Camping in the rain can be absolutely horrible, but it can also be some of your fondest memories of camping. The best way to deal with camping in the rain is to be prepared and try to make the best of it. Stay warm and if needs be, ditch your tent and call it a day.
Fee and I have camped in all weather, rain wind, snow, hail, sunshine, lightning. Rain can actually be really fun if you’re prepared for it, but when it catches you off guard, then it’s not much fun. This post will give you a few lesser-known tips to make that rainy camping experience a little better.
There have been many camping experiences marred by the Great British Weather, but it’s a lot easier to stay happy and enjoy yourself if you’re prepared beforehand. Bringing along a few extras, packing in a certain way, and picking the right location can make or break the experience.
Our 7 tips to survive camping in the rain
- Choose your location carefully
- Take extra tarps and groundsheets
- Keep electronics in dry sacks or ziplock bags
- Use a tent carpet in the porch
- Break out the deck of cards and the snacks
- Go to the pub
- Embrace camping in the rain
In 2015, our 16-day road trip around Scotland was cut short after 9 days of solid rain. There are only so many moody skies photos of mountains you can take before you’re begging for some sunshine. Add to that wet gear, wet clothes, wet dogs, and an impending chest infection and it became apparent that our holiday was over.
In 2007, we were camping out for Summer Solstice. The weather was absolutely wonderful, then suddenly it turned. We had 13 hours of torrential rain hammering down on our teepee. It’s the only time we’ve actually ditched the tent (when we gained an indoor water feature) and ended up sleeping in the toilet bock. Not our finest hour!
1. Choose your location carefully
The MOST important thing is to choose your location carefully. In the UK, where wild camping isn’t really permitted in most areas it’s important to pick a good pitch for your tent. If you’re in a caravan, this will be a bit harder because most campsites give you a specific pitch. A tent, however, can usually be pitched in most places.
When we were camping at Summer Solstice in 2007, we pitched at the top of a slope, we weighed down the teepee with rocks, had waterproof clothing, all electronics and clothing in waterproof bags and we still ended up ditching the tent for a dry toilet block. Sometimes you just have to.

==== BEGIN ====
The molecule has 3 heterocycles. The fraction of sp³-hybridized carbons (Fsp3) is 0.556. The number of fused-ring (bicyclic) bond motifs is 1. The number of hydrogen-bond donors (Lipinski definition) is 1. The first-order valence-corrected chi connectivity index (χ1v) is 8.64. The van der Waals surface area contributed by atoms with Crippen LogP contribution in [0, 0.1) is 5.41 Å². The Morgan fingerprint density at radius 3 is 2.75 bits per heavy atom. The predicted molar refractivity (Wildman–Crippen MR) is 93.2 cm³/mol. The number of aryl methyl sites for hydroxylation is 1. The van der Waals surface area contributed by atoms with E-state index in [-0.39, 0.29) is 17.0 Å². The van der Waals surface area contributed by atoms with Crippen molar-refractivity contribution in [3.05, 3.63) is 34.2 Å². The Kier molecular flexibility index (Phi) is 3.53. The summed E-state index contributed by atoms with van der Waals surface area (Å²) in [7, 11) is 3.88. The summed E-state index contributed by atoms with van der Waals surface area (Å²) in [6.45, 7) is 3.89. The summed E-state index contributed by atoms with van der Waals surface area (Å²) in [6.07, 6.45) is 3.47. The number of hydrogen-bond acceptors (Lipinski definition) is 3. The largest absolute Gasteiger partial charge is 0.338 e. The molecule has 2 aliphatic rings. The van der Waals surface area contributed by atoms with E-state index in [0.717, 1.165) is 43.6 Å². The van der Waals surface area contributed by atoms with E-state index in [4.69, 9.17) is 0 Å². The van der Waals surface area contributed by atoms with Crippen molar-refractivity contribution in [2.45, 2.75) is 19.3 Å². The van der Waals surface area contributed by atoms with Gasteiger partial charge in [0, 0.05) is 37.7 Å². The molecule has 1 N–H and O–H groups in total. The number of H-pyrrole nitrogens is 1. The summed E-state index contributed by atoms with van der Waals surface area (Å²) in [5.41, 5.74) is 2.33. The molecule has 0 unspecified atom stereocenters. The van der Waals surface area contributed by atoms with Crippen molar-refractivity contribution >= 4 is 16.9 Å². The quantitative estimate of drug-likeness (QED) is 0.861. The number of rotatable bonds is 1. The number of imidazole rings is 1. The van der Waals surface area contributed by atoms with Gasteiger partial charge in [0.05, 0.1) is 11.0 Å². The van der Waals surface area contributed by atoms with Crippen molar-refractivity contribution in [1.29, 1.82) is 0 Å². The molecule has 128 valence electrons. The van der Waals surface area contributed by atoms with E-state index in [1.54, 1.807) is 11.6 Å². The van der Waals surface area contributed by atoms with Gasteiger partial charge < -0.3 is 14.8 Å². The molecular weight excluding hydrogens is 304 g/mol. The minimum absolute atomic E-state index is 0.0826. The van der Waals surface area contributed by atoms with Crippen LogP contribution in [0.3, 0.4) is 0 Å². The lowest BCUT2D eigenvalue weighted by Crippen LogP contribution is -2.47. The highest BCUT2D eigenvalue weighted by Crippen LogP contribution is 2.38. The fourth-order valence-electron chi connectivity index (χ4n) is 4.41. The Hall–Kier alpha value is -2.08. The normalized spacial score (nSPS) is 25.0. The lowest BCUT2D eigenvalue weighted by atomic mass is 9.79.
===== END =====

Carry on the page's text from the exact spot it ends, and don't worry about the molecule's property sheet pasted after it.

We didn’t have it too badly though, there was a couple camping at the bottom of the hill (bad idea) whose tent got completely flooded and water got into the engine of their car. They turned it on in the morning to try to dry off and warm up and ended up needing to call the fire brigade. More reason never to camp at the bottom of a hill!
Tips for finding the right rainy camping location:
- Hills – Stay away from the bottom of hills. Always camp at the top, even if it’s a small incline, pitch at the top.
- Aim for a slight slope – as with the hilltop, camping on a slight slope will allow the water to run and not collect under your tent.
- Stay away from water sources – Do not camp right next to that lovely river or pond. A light sprinkling of rain will be fine, but 8 weeks of rain followed by 12 hours of solid torrential downpours may mean the river, stream, or pond overflows. Right into your tent. If the water source is down a large slope, a good few feet down, you may get away with it. We’d suggest it’s safer not to chance it.
- Pitch your tent properly – use all the guy lines and hammer pegs right down at a 45-degree angle (not straight vertically down). Don’t be afraid to find some big stones or rocks to weigh it down and give the water somewhere to run to.
- Waterproof your gear BEFORE you go – We always forget this one, but it is really important. Put your tent up in your garden (or a local recreation field) on a sunny day and spray it with a waterproofing solution (we use Nickwax). Pay close attention to the seams especially around the door area. Let it dry for about an hour or until it’s fully dry before packing your tent down.
- Take a tent with a porch – This is vital, you’ll need somewhere to put your wet boots and clothes. If your porch hasn’t got a floor, get an extra groundsheet or tarp for the ground.
2. Take extra tarps or groundsheets and guy ropes (paracord)
A tarp and a groundsheet are roughly the same. Our US friends tend to call them tarps whereas we’ve traditionally called them groundsheets in the UK. The only difference sometimes is that groundsheets may not have eyelets and tarps generally will. Always check this before you buy one (or a dozen!) as you’ll want the ones with eyelets over the ones without.
A tarp can be used in almost limitless configurations when combined with paracord (or guy ropes) and some form of poles or trees. Most of the time on UK campsites you’re not going to have a tree to tie your ropes to. We’d suggest rigid poles like walking poles would be a good alternative.
Put a tarp under your tent to give another layer of protection to stop water seeping up. Use another tarp to extend the porch area of your tent. This means you can take off wet clothes under your extended porch before getting into your tent and not get even wetter. Be warned though, as much as tent manufacturers seem to think that rain falls straight down, it really doesn’t. If you can create an area with a roof and side-wall with your tarp you will be a lot better off!